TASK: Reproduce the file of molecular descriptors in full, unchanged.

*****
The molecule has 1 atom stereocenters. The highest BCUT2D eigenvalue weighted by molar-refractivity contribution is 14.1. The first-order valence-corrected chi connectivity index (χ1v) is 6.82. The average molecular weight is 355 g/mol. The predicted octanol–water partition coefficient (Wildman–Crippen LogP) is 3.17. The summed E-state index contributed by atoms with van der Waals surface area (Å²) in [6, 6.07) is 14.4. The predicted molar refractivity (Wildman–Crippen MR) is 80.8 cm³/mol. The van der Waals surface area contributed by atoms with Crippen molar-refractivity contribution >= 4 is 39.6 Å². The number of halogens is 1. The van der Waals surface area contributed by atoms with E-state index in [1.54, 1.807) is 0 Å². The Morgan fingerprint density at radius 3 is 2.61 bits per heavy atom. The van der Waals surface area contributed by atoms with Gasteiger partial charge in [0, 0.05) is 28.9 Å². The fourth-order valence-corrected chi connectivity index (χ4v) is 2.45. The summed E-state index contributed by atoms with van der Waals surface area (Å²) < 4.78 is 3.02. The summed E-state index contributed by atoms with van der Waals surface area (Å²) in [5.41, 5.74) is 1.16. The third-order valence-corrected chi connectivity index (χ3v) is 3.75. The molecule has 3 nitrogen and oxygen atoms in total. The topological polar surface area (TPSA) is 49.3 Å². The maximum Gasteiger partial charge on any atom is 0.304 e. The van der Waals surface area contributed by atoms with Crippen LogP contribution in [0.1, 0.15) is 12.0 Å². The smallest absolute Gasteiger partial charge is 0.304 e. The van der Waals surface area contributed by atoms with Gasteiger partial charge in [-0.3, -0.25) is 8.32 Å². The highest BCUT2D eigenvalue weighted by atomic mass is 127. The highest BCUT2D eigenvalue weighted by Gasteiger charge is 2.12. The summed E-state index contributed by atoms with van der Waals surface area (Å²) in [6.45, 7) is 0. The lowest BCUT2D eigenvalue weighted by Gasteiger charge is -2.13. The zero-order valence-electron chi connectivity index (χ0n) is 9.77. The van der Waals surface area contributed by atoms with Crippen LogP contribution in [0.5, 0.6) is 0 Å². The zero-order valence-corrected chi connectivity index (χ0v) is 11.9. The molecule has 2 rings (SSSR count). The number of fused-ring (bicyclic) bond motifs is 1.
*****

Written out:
The molecule has 1 atom stereocenters. The highest BCUT2D eigenvalue weighted by molar-refractivity contribution is 14.1. The first-order valence-corrected chi connectivity index (χ1v) is 6.82. The average molecular weight is 355 g/mol. The predicted octanol–water partition coefficient (Wildman–Crippen LogP) is 3.17. The summed E-state index contributed by atoms with van der Waals surface area (Å²) in [6, 6.07) is 14.4. The predicted molar refractivity (Wildman–Crippen MR) is 80.8 cm³/mol. The van der Waals surface area contributed by atoms with Crippen molar-refractivity contribution >= 4 is 39.6 Å². The number of halogens is 1. The van der Waals surface area contributed by atoms with E-state index in [1.54, 1.807) is 0 Å². The Morgan fingerprint density at radius 3 is 2.61 bits per heavy atom. The van der Waals surface area contributed by atoms with Gasteiger partial charge in [0, 0.05) is 28.9 Å². The fourth-order valence-corrected chi connectivity index (χ4v) is 2.45. The summed E-state index contributed by atoms with van der Waals surface area (Å²) < 4.78 is 3.02. The summed E-state index contributed by atoms with van der Waals surface area (Å²) in [5.41, 5.74) is 1.16. The third-order valence-corrected chi connectivity index (χ3v) is 3.75. The molecule has 3 nitrogen and oxygen atoms in total. The topological polar surface area (TPSA) is 49.3 Å². The maximum Gasteiger partial charge on any atom is 0.304 e. The van der Waals surface area contributed by atoms with Crippen LogP contribution in [0.1, 0.15) is 12.0 Å². The smallest absolute Gasteiger partial charge is 0.304 e. The van der Waals surface area contributed by atoms with Gasteiger partial charge in [-0.3, -0.25) is 8.32 Å². The highest BCUT2D eigenvalue weighted by atomic mass is 127. The highest BCUT2D eigenvalue weighted by Gasteiger charge is 2.12. The summed E-state index contributed by atoms with van der Waals surface area (Å²) in [6.45, 7) is 0. The lowest BCUT2D eigenvalue weighted by Gasteiger charge is -2.13. The zero-order valence-electron chi connectivity index (χ0n) is 9.77. The van der Waals surface area contributed by atoms with Crippen LogP contribution in [0.5, 0.6) is 0 Å². The zero-order valence-corrected chi connectivity index (χ0v) is 11.9. The molecule has 2 rings (SSSR count). The number of fused-ring (bicyclic) bond motifs is 1.